Las Ramblas Bar de Tapas

By Molly Freeman

Brochetas De Res. Photos by Molly Freeman.

I first dined at Las Ramblas Bar de Tapas (located at 170 Fourth Street in the West Village of NYC) last spring with a group of three companions for a friend’s birthday celebration. This year we returned–one person short–for another birthday (another year older and another pitcher of sangria richer). While Las Ramblas is a bit expensive, it’s certainly worth the trip on a special occasion.

The food
Calamares Fritos.

As a tapas restaurant, the majority of the menu is small plates that are meant to be shared by the table. My dining companions and I shared six plates between us.

Empanadas De Pollo.

Our first round we ordered the Calamares Fritos (fried calamari served with a side of piparrada sauce) and the Empanadas De Pollo (chicken empanadas with pimenton aioli dipping sauce). I’m not a huge fan of seafood so I can’t critique the calamari, though it was a bit too chewy for my taste. However, the empanadas were delicious and the sauce was so good that my friends and I saved it to be used with other dishes.

Patatas Bravas.

Next we ordered our favorite tapas from the previous year, the Patatas Bravas (potatoes with paprika and an aioli sauce), as well as a dish we hadn’t tried, the Brochetas De Res (skewers of beef covered with a tempranillo wine sauce). The potatoes were just as delicious as we had remembered and we certainly could have eaten an entire second–and third and fourth–plate of them. The beef was also amazing, perfectly cooked and tender, while the sauce was so tasty I wish I could have taken some home.


Lastly, my companions and I ordered the other calamari dish on the menu, the Chopitos (baby calamari fried with lemon, garlic, and olive oil), as well as the Albondigas (meatballs served with garlic, manchego cheese, and a lemon-oregano dressing). Although the meatballs were a little dry, the dressing was delicious. However, the star of this round was easily the Chopitos, which were perfectly crispy and had just enough lemon to dilute the fishiness that I usually dislike about seafood.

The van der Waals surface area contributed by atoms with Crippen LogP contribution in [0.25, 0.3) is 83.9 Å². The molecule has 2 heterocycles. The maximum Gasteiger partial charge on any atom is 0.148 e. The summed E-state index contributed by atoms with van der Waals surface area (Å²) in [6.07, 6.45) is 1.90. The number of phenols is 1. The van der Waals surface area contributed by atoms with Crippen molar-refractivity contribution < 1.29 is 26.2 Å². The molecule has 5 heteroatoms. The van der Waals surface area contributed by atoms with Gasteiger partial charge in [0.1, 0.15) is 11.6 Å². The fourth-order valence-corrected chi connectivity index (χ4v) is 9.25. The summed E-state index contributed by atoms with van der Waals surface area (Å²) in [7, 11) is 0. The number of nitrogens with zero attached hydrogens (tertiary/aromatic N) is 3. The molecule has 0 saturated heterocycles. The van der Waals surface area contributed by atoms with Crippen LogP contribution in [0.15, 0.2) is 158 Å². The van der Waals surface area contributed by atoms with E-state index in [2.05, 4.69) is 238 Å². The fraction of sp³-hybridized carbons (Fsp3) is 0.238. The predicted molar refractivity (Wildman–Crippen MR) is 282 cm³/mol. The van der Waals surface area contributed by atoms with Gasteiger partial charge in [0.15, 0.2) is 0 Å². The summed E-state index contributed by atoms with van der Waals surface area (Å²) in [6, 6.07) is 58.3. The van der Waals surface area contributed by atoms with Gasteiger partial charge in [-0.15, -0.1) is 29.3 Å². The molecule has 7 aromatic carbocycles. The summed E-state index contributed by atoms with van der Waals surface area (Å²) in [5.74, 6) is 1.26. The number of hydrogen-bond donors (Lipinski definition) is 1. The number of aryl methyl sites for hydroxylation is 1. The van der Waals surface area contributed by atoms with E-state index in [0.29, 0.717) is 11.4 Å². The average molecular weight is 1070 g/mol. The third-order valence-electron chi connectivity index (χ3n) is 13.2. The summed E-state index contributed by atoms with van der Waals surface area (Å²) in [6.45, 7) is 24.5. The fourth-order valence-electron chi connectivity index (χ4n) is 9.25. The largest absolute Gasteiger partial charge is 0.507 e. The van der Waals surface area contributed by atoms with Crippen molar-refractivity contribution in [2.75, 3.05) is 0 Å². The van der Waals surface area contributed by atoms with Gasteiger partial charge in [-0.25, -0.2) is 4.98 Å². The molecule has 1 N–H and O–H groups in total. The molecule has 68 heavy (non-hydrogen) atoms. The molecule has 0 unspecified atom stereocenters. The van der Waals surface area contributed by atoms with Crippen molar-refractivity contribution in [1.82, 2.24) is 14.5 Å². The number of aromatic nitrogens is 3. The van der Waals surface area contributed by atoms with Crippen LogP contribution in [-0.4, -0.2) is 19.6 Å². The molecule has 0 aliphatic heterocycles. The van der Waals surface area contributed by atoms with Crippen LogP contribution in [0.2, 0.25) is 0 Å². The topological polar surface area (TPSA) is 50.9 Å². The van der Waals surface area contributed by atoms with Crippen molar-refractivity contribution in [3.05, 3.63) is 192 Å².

The drinks
Red Pear sangria.

Since Las Ramblas is modeled after Spanish cuisine, the restaurant has a lengthy list of wines on offer and a much smaller selection of beer, with only four on tap. Las Ramblas also has a handful of cocktails and three varieties of sangria.

My friends and I drank three pitchers of the sangria. First, we tried the White Pomegranate Berry then the Red Pear and finished off with another of the white. (At the time, Las Ramblas was out of their Sparkling Strawberry sangria.) As you may be able to tell, we much preferred the white sangria to the red as it was much sweeter–perhaps dangerously so since it simply tasted like juice. That being said, the Red Pear is closer to traditional sangria and certainly delicious as well.

The service/ambience
Las Ramblas is incredibly small, with perhaps only 10-12 small tables, so it can feel a bit cramped. However, the entire front of the restaurant opens up onto West Fourth Street, alleviating some of the claustrophobia. Otherwise, Las Ramblas is decorated simply in a manner that’s reminiscent of the Spanish street for which it’s named.

As for the service, every member of the wait staff was attentive and someone always appeared whenever we finished a plate or a pitcher of sangria asking if we would like to order anything else. Though there was some confusion between servers at one point, it was only once throughout the entire night.

All in all, Las Ramblas is a cozy restaurant with delicious food and drinks where it is strangely easy to get a table. Although I probably won’t make a habit of revisiting too often since it is a bit pricy, it has become a favorite and one that my friends and I will surely revisit.